A tour of/from the future, Georgetown School of Medicine, Washington, DC USA

E Pluribus Innovator View on Flickr

After a long delayed scheduling process (medical students are BUSY), I got to take a tour of the medical education experience of fellow future inhabitant Konstantin Karmazin (@zenkkarma) at our local medical school with a family medicine department (@GUFamilyMed),  Georgetown University School of Medicine.

From time to time I end up in medical schools, even though I don’t work in one, just to see how the future is coming along, because when you live in the future, you need compatriots :).

As most medical schools today, you can tell just from the architecture how medical education is changing. As I pointed out on a previous visit to Wayne State University (My crazy life ride with Regina Holliday, at #TEDxAlvaPark , Detroit Michigan, USA | Ted Eytan, MD), the model for medical school buildings was previously the shape of a tomb. Newer medical schools and buildings attached to incumbent schools reflect more of the openness of the medical profession (see: Dreaming for the Future – at Lake Nona Medical City, Orlando, Florida | Ted Eytan, MD). The 60’s and 70’s were definitely a distinctive time for architecture!

As we talked about the current medical education experience, I reflected on my own journey, with the innovation for its time being “email” (and it was not well received when I brought it up – “History isn’t something you look back at and say it was inevitable”). Today it’s a “whole bunch of other stuff” (but actually email is still not the norm between patients and physicians in medicine … ) and there’s still a need for people to connect their passion for medicine and science and health with the demands of medical education and interest in the future. It’s still really hard.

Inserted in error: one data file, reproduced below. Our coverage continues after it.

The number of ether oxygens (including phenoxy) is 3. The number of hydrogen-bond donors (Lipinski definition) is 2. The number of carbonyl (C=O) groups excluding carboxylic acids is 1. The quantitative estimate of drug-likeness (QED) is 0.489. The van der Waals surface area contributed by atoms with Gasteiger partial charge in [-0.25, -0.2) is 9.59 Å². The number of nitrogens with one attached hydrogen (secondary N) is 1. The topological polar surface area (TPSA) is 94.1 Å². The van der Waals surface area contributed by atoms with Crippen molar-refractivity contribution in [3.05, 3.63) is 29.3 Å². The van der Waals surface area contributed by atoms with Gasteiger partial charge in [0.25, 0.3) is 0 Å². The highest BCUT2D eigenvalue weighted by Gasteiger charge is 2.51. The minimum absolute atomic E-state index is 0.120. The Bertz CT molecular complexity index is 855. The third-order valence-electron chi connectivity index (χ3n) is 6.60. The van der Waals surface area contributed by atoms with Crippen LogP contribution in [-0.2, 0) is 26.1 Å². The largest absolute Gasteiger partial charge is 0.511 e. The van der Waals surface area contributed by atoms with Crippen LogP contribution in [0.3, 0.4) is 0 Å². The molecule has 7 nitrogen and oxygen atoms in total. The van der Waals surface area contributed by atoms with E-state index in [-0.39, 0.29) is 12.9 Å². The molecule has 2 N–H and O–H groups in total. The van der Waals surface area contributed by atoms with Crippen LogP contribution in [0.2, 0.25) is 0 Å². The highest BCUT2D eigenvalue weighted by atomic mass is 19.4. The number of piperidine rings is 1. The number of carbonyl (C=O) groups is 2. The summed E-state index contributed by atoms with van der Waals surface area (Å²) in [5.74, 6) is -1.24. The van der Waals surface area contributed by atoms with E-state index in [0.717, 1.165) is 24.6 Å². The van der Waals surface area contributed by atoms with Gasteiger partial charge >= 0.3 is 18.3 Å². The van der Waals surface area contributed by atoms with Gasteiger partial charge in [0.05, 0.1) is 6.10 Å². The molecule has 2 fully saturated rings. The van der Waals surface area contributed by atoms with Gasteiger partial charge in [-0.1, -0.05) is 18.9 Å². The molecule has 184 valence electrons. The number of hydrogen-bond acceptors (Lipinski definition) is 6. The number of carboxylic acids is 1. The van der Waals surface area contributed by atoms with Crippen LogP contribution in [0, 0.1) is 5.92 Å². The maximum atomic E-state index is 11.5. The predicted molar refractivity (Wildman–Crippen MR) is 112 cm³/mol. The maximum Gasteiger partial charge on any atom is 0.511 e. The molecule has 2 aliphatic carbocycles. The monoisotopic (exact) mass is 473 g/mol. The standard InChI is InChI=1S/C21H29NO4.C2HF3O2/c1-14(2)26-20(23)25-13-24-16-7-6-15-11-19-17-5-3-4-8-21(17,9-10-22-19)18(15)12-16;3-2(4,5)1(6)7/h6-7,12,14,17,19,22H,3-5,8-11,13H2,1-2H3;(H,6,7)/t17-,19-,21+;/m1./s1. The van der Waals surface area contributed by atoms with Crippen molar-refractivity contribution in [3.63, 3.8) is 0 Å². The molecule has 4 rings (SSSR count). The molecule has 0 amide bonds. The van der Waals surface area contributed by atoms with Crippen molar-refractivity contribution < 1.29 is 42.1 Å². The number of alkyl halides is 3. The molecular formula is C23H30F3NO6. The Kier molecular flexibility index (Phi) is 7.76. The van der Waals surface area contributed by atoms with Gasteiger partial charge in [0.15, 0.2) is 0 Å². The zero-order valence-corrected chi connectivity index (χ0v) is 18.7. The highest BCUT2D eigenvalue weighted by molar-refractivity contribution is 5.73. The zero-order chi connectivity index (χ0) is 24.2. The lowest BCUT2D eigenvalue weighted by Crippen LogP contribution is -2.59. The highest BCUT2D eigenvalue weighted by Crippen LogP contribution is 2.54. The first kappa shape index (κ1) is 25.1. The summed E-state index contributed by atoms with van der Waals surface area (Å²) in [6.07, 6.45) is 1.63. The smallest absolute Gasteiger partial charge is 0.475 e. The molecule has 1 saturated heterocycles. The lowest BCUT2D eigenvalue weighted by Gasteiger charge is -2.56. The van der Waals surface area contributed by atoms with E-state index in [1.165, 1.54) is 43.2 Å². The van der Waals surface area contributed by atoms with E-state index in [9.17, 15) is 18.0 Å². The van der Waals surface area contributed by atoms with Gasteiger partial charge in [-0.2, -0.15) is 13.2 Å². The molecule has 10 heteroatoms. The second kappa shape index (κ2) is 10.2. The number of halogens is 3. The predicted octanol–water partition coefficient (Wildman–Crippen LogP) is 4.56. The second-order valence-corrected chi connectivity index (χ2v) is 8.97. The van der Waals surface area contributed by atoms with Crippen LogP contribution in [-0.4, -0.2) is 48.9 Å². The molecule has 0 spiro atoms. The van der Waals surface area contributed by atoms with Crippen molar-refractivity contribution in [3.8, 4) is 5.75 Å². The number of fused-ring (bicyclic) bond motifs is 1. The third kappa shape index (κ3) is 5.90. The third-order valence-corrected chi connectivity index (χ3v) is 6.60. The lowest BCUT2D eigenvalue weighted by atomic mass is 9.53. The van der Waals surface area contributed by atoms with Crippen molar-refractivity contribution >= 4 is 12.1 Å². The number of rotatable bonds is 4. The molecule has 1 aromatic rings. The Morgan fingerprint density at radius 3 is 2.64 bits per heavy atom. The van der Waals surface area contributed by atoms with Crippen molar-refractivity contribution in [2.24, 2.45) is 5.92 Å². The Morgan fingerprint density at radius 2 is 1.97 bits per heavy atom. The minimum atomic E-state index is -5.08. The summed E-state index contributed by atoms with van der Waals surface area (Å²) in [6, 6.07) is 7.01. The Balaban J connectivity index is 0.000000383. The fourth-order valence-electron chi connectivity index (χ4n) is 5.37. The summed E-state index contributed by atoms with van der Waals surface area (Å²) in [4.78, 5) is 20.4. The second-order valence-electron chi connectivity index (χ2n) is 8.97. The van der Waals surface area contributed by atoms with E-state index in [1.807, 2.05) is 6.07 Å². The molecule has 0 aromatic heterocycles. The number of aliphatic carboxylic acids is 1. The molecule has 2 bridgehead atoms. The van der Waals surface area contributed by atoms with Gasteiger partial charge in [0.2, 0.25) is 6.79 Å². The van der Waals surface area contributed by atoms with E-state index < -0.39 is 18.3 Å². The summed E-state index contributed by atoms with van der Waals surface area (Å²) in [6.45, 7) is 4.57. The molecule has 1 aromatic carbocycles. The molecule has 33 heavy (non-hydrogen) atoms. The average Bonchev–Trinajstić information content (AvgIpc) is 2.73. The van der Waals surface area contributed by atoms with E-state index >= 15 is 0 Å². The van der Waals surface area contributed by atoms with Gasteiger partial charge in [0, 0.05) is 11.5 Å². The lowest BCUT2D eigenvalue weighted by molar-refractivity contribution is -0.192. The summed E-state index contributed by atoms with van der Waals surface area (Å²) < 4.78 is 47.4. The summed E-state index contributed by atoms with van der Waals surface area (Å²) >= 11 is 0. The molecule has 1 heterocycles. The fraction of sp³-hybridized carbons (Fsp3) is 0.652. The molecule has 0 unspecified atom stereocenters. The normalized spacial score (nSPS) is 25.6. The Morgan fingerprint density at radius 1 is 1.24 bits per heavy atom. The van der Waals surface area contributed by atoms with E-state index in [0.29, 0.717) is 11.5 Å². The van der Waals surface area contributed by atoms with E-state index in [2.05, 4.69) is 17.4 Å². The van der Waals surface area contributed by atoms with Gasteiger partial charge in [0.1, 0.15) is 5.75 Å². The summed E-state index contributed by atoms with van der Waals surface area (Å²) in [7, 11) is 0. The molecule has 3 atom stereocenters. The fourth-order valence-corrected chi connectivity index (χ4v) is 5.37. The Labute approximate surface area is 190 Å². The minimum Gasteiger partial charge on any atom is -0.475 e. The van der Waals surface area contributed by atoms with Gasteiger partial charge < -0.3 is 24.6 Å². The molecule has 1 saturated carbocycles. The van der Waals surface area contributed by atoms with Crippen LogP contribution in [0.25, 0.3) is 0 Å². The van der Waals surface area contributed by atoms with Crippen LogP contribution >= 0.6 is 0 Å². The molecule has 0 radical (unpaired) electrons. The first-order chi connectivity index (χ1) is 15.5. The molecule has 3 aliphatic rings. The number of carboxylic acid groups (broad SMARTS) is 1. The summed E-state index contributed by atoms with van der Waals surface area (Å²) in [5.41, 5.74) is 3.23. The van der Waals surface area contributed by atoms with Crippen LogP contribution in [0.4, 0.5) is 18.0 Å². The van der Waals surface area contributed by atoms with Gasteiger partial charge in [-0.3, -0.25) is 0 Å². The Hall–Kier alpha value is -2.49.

One advantage today is the greater availability of networks and especially in Washington, DC, the most social city in the United States (it’s why we’re here and how we connected – the system works!). Mentorship isn’t something that came to me until after I finished medical school, and now it’s everywhere for me – co-workers, patients, fellow physicians and physicians-in-training. You can’t discount the value of someone saying, “you know that thing you’re doing that’s different than everyone else, keep doing it, it’s really important.” That still happens for me (and from me to others), makes a huge difference.

Speaking of journeys, thanks for the walk, all the best discoveries happen that way….

Ted Eytan, MD